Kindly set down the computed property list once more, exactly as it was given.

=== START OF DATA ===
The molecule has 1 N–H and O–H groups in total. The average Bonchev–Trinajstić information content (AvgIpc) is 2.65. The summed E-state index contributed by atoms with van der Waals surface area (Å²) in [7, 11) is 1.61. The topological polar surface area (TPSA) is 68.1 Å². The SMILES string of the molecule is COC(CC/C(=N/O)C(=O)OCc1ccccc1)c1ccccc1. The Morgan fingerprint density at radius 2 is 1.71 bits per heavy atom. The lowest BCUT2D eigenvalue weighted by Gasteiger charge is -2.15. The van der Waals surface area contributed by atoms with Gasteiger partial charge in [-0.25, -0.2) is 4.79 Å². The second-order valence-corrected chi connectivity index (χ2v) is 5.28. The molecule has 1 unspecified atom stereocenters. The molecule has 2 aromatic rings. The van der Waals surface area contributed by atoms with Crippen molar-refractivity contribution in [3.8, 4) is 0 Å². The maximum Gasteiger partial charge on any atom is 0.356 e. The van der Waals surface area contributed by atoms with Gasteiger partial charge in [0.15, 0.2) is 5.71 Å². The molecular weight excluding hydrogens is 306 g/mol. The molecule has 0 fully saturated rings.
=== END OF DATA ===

The molecule has 1 N–H and O–H groups in total. The average Bonchev–Trinajstić information content (AvgIpc) is 2.65. The summed E-state index contributed by atoms with van der Waals surface area (Å²) in [7, 11) is 1.61. The topological polar surface area (TPSA) is 68.1 Å². The SMILES string of the molecule is COC(CC/C(=N/O)C(=O)OCc1ccccc1)c1ccccc1. The Morgan fingerprint density at radius 2 is 1.71 bits per heavy atom. The lowest BCUT2D eigenvalue weighted by Gasteiger charge is -2.15. The van der Waals surface area contributed by atoms with Gasteiger partial charge in [-0.25, -0.2) is 4.79 Å². The second-order valence-corrected chi connectivity index (χ2v) is 5.28. The molecule has 1 unspecified atom stereocenters. The molecule has 2 aromatic rings. The van der Waals surface area contributed by atoms with Crippen molar-refractivity contribution in [3.8, 4) is 0 Å². The maximum Gasteiger partial charge on any atom is 0.356 e. The van der Waals surface area contributed by atoms with Gasteiger partial charge in [0.15, 0.2) is 5.71 Å². The molecular weight excluding hydrogens is 306 g/mol. The molecule has 0 fully saturated rings.